Aurora Magazine

Promoting excellence in advertising

Published in Sep-Oct 2017

The Amazon model

How Jeff Bezos' vision has transformed Amazon into the world’s largest online shopping retailer.

On June 16, 2017, Amazon, the world’s largest online retailer by sales volume and market capitalisation announced the buyout of Whole Foods, the iconic fresh food supermarket chain and the 30th largest retailer in the United States. The deal entails a $13.7 billion all-cash transaction, the largest in the history of Amazon’s many takeovers. Ironically in 2015, Whole Foods’ CEO, John Mackey commented that Amazon’s move in the grocery delivery business would be its Waterloo.

The acquisition by Amazon of the leading US fresh food retailer shows how far the company has come since their launch in 1994 as an online bookseller by former hedge fund manager, Jeff Bezos. Some analysts believe that the move to buy a brick-and-mortar retailer like Whole Foods as well as other experiments in retail real estate by Amazon, such as the Amazon Go convenience store concept, the Amazon physical book stores and the electronic gadget boutiques selling Amazon gadgetry, represent an abandonment of Bezos’ original vision that Amazon would remain online and never be a traditional brick-and-mortar retailer.

However, on closer inspection, from a business case standpoint, Amazon’s invasion of the physical retailing world is very much in-line with Bezos’ vision, one that manifests itself more clearly by the day, as the company grows in size and global dominance.

Under Bezos’ leadership Amazon has grown to gigantic proportions, yet it has retained the capacity to act as nimbly as a start-up. He once commented that the greatest motivation for Amazon to keep ahead is the knowledge that customer loyalty to the brand will last only until a competitor comes and offers something at a better price. The thought was frightening, humbling and energising all at once. Keeping in-line with that vision, Amazon expanded into a diverse range of areas. Here are some key features of Bezos’ vision:

Have a clear business case

Unlike many other online retailers, Amazon had a clear business case from the word go. Even at the start in 1994, the company understood the logistics of their business and the revenue that could be made from selling books online. The same could be said about every other business Amazon has ventured into, from logistics, web services, entertainment and even in brick-and-mortar retailing. Despite the fact that the company did not declare profits or stock dividends for the longest time, investors always kept their eye on solid, traditional business performance indicators, such as the considerable revenues and ever-growing sales volumes that were missing from the valuations of other dotcom contemporaries of Amazon. This adherence to strong business fundamentals insulated Amazon from flight of capital and loss in investor confidence, even at the height of the dotcom bust and despite the fact that the company continued to reinvest every dollar of their earnings in building bigger and better infrastructure to grow the business.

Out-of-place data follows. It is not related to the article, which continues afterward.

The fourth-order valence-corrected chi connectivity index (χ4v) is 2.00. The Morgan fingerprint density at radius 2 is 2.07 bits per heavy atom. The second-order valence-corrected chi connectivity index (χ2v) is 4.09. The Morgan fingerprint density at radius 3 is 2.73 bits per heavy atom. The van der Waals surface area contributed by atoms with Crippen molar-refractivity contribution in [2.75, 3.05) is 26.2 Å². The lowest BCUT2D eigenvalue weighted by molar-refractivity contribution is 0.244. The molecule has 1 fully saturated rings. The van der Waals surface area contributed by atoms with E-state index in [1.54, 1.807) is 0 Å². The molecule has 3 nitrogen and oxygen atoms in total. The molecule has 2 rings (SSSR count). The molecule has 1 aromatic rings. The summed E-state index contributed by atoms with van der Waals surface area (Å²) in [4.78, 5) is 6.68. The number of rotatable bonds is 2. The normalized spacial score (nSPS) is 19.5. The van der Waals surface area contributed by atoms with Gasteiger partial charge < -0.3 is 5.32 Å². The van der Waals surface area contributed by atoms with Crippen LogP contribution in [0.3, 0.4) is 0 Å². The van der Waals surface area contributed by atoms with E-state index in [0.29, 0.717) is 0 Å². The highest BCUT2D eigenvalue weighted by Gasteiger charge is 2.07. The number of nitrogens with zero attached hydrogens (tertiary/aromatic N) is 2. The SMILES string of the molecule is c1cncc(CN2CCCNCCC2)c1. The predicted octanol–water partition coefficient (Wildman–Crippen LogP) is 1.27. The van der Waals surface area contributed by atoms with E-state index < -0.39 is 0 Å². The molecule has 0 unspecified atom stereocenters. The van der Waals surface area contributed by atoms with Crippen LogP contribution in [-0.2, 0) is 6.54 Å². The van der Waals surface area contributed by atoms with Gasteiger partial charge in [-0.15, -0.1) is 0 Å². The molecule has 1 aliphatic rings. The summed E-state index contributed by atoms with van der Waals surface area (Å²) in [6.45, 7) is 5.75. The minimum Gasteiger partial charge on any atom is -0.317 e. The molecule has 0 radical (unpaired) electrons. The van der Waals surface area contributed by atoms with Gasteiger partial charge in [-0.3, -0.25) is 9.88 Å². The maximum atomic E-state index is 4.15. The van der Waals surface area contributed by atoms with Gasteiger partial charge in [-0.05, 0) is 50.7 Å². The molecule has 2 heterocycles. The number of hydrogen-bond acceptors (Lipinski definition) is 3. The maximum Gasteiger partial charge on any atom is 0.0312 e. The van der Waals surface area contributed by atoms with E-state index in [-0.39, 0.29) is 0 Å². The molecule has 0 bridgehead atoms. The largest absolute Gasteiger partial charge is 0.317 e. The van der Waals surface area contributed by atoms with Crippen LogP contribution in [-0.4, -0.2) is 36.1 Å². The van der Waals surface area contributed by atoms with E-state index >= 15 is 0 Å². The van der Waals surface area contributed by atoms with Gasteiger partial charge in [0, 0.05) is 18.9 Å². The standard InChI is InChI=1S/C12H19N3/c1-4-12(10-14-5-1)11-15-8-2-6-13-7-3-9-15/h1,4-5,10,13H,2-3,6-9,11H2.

Identify gaps and let technology solve them

A fan of data-driven decision making, Bezos was clearly onto something. He famously quipped that the priority for Amazon was to identify needs and then build massive scale to fulfil them globally in the fastest way possible; profits could always come later. Many people in the industry believe that every step that Amazon has taken in their

22-year history as a business, has been centred on a desire to exploit inadequacies that exist between traditional supply chain and customer expectations. Take for example Amazon’s first venture, selling books online (initially launched from Bezos’ ranch home). At the time, the best US franchise booksellers would have held, on average, an inventory of 175,000 titles. Amazon had an inventory of two million titles coupled with a pricing advantage and convenience to shop from the couch. It is this differential that made the company expand successfully into other areas. Today Amazon is the second largest apparel retailer in the US and among the top 10 retailers in categories like outdoor furniture, home goods, small appliances, diapers and electronic gadgetry.

Learn from mistakes but don’t be afraid to make them